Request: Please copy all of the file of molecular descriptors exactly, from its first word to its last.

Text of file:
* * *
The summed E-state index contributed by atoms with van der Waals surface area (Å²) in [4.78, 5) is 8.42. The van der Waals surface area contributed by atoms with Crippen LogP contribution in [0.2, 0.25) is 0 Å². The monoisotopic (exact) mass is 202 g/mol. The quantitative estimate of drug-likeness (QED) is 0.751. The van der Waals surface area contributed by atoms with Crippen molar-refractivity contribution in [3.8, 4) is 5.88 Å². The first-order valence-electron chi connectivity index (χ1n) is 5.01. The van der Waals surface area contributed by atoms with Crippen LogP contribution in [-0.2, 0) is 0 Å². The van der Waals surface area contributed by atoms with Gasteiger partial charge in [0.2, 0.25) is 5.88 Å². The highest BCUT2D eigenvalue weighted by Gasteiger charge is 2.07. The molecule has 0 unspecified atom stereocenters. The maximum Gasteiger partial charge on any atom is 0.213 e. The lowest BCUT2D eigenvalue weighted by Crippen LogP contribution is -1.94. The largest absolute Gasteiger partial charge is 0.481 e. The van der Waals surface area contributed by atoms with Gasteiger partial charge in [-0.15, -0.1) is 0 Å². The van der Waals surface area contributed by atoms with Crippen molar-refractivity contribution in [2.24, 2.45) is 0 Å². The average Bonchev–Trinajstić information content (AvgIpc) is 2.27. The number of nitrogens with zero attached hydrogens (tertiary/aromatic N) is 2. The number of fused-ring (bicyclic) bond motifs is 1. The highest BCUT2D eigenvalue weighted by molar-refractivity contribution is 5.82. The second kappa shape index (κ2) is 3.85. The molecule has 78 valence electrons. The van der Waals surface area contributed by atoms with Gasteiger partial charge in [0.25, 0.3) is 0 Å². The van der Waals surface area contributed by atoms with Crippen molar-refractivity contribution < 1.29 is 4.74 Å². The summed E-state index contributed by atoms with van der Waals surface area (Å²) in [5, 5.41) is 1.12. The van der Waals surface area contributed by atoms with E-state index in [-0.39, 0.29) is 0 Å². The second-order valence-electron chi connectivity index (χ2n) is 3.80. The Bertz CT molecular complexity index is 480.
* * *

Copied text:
The summed E-state index contributed by atoms with van der Waals surface area (Å²) in [4.78, 5) is 8.42. The van der Waals surface area contributed by atoms with Crippen LogP contribution in [0.2, 0.25) is 0 Å². The monoisotopic (exact) mass is 202 g/mol. The quantitative estimate of drug-likeness (QED) is 0.751. The van der Waals surface area contributed by atoms with Crippen molar-refractivity contribution in [3.8, 4) is 5.88 Å². The first-order valence-electron chi connectivity index (χ1n) is 5.01. The van der Waals surface area contributed by atoms with Crippen LogP contribution in [-0.2, 0) is 0 Å². The van der Waals surface area contributed by atoms with Gasteiger partial charge in [0.2, 0.25) is 5.88 Å². The highest BCUT2D eigenvalue weighted by Gasteiger charge is 2.07. The molecule has 0 unspecified atom stereocenters. The maximum Gasteiger partial charge on any atom is 0.213 e. The lowest BCUT2D eigenvalue weighted by Crippen LogP contribution is -1.94. The largest absolute Gasteiger partial charge is 0.481 e. The van der Waals surface area contributed by atoms with Gasteiger partial charge in [-0.15, -0.1) is 0 Å². The van der Waals surface area contributed by atoms with Crippen molar-refractivity contribution in [2.24, 2.45) is 0 Å². The average Bonchev–Trinajstić information content (AvgIpc) is 2.27. The number of nitrogens with zero attached hydrogens (tertiary/aromatic N) is 2. The number of fused-ring (bicyclic) bond motifs is 1. The highest BCUT2D eigenvalue weighted by molar-refractivity contribution is 5.82. The second kappa shape index (κ2) is 3.85. The molecule has 78 valence electrons. The van der Waals surface area contributed by atoms with Gasteiger partial charge in [0.25, 0.3) is 0 Å². The van der Waals surface area contributed by atoms with Crippen molar-refractivity contribution < 1.29 is 4.74 Å². The summed E-state index contributed by atoms with van der Waals surface area (Å²) in [5, 5.41) is 1.12. The van der Waals surface area contributed by atoms with E-state index in [-0.39, 0.29) is 0 Å². The second-order valence-electron chi connectivity index (χ2n) is 3.80. The Bertz CT molecular complexity index is 480.